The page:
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   Table of Contents - Current issue
April-June 2023
Volume 25 | Issue 117
Page Nos. 71-119

Online since Friday, May 12, 2023

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The Effect of Noise Exposure on Hearing Function and Vestibular Evoked Myogenic Potentials p. 71
Ozgenur Cetinbag-Kuzu, Hande Bahadir, Enis Alpin Guneri, Arif Hikmet Cimrin, Gunay Kirkim
Purpose: Exposure to noise can cause damage to both auditory and vestibular systems. The objective of this study is to evaluate how noise exposure affects the hearing and vestibular systems in individuals with noise-induced hearing loss (NIHL). Methods: This study included 80 subjects (40 subjects with NIHL, and 40 controls), between 26 and 59 years old. For hearing assessment, pure-tone audiometry, extended high-frequency audiometry, tympanometry, acoustic reflex threshold, and distortion product otoacoustic emission tests were used; for vestibular assessment, the cervical and ocular vestibular evoked myogenic potentials tests were used. Results: Statistically significant differences were found between the two groups in 3 to 6 kHz frequency thresholds; in extended high-frequency audiometry tests, there were also significant differences between groups at all frequencies from 9.5 to 16 kHz. The cervical and ocular vestibular evoked myogenic potentials thresholds were significantly higher and N1-P1 amplitudes were significantly lower in the NIHL group. Conclusion: Noise can lead to damage to both auditory and vestibular functions. Therefore, audiological assessments and vestibular evoked myogenic potentials could be clinically useful for examining patients with NIHL.
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Noise Sensitivity in Patients with Schizophrenia p. 76
Zahra Ghazavi, Omran Davarinejad, Foad Jasimi, Youkhabeh Mohammadian, Kheirollah Sadeghi
Background: The aim of this study was to compare noise sensitivity (NS) in schizophrenic individuals with/without hallucinations and healthy individuals. Procedure: A retrospective (causal–comparative) study was conducted in three groups: (i) A group of individuals with schizophrenia and auditory hallucinations (14 participants), (ii) a group of schizophrenic individuals without auditory hallucinations (14 participants) selected by purposive sampling and (iii) a control group (19 participants) selected by convenience sampling. Schutte’s Noise Sensitivity Questionnaire was used to measure NS. Analysis of Variance and Kruskal–Wallis tests were applied to compare the three groups. All the analyses were done using SPSS-20. Results: ANOVA results indicated that the groups were significantly different in terms of NS (p<0.001) and that NS was higher in groups whose participants were schizophrenic (119.64 and 102.36, respectively, in groups with or without auditory hallucinations) compared to that in the group with healthy individuals (94.79). Conclusions: On the basis of this study, it became evident that patients with schizophrenia are more sensitive to noise than healthy individuals. The results also indicated that schizophrenic patients with auditory hallucinations are more sensitive to noise than those without auditory hallucinations.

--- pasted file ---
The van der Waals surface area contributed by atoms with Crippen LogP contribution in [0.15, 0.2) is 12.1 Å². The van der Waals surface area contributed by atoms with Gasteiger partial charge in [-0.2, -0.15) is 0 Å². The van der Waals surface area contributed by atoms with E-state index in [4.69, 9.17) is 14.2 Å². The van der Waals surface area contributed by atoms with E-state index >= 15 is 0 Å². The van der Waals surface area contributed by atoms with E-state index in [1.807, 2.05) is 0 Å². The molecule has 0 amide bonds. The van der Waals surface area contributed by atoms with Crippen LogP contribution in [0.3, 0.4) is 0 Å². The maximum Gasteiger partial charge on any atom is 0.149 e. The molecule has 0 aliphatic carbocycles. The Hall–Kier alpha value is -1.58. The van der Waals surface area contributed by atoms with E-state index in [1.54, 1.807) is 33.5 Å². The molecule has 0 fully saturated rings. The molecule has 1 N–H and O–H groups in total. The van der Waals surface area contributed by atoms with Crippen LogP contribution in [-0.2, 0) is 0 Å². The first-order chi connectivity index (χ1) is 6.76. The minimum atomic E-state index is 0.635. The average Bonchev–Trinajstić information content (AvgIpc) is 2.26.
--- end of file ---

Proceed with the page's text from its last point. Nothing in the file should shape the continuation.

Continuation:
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The Impact of Aircraft Noise on the Cognitive Function of Elementary School Students in Korea p. 83
Kiook Baek, Chulyong Park, Joon Sakong
Background: This study evaluated the effects of chronic exposure to aircraft noise on the cognitive functions of Korean elementary school students attending an elementary school around a military airfield and clarified the relationship between noise exposure and cognitive functions. Methods: Five schools with average weight equivalent continuous perceived noise levels (WECPNL) of ≥75 dB were selected from four regions in Korea. Each of these schools was matched with a non-exposed school. The Korean Intelligence Test Primary (KIT-P) was used to measure the scores of four subcategories and the intelligence quotient (IQ). The noise exposure groups were divided into high-exposure (WECPNL ≥ 80 dB) and medium-exposure (75 ≤ WECPNL < 80) groups. The period of exposure during the school year was collected. A linear mixed model, with matched pairs of schools, was used for statistical analysis. Results: In the multivariable linear mixed model adjusted by possible confounders, the reasoning score was significantly lower in the high-exposure group of students than in the no-exposure group. Other scores and IQ were lower in the noise exposure groups, although these were not statistically significant. The duration of exposure did not show a significant relationship with cognitive functions. Conclusion: Chronic exposure to noise from military airfields may influence the cognitive functions, thereby reducing the learning performance of Korean children.
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The Role of Noise Annoyance and Noise Sensitivity in the Effect of Aircraft Noise on Self-Reported Health: The Results of the DEBATS Longitudinal Study in France p. 92